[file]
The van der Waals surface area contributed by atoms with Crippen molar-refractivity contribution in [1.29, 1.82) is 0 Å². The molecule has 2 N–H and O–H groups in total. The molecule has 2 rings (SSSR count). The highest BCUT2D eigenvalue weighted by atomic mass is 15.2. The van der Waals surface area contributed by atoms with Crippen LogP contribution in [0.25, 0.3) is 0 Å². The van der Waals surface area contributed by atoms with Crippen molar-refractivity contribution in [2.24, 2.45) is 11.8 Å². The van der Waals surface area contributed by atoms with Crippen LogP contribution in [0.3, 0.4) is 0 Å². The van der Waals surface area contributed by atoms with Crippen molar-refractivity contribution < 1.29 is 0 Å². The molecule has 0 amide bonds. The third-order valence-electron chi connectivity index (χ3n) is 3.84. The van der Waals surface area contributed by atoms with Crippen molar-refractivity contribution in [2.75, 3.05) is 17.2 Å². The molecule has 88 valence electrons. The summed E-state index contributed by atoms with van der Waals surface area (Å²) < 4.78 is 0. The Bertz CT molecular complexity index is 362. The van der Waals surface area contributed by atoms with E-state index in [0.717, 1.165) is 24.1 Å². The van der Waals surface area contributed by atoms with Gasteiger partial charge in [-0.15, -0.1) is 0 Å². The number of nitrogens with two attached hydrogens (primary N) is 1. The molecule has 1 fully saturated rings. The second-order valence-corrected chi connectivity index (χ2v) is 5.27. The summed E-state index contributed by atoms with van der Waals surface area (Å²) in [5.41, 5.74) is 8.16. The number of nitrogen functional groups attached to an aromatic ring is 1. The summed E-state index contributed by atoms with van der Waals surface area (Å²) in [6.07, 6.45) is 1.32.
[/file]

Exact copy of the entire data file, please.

The van der Waals surface area contributed by atoms with Crippen molar-refractivity contribution in [1.29, 1.82) is 0 Å². The molecule has 2 N–H and O–H groups in total. The molecule has 2 rings (SSSR count). The highest BCUT2D eigenvalue weighted by atomic mass is 15.2. The van der Waals surface area contributed by atoms with Crippen LogP contribution in [0.25, 0.3) is 0 Å². The van der Waals surface area contributed by atoms with Crippen molar-refractivity contribution in [2.24, 2.45) is 11.8 Å². The van der Waals surface area contributed by atoms with Crippen LogP contribution in [0.3, 0.4) is 0 Å². The van der Waals surface area contributed by atoms with Crippen molar-refractivity contribution < 1.29 is 0 Å². The molecule has 0 amide bonds. The third-order valence-electron chi connectivity index (χ3n) is 3.84. The van der Waals surface area contributed by atoms with Crippen molar-refractivity contribution in [2.75, 3.05) is 17.2 Å². The molecule has 88 valence electrons. The summed E-state index contributed by atoms with van der Waals surface area (Å²) < 4.78 is 0. The Bertz CT molecular complexity index is 362. The van der Waals surface area contributed by atoms with E-state index in [0.717, 1.165) is 24.1 Å². The van der Waals surface area contributed by atoms with Gasteiger partial charge in [-0.15, -0.1) is 0 Å². The number of nitrogens with two attached hydrogens (primary N) is 1. The molecule has 1 fully saturated rings. The second-order valence-corrected chi connectivity index (χ2v) is 5.27. The summed E-state index contributed by atoms with van der Waals surface area (Å²) in [5.41, 5.74) is 8.16. The number of nitrogen functional groups attached to an aromatic ring is 1. The summed E-state index contributed by atoms with van der Waals surface area (Å²) in [6.07, 6.45) is 1.32.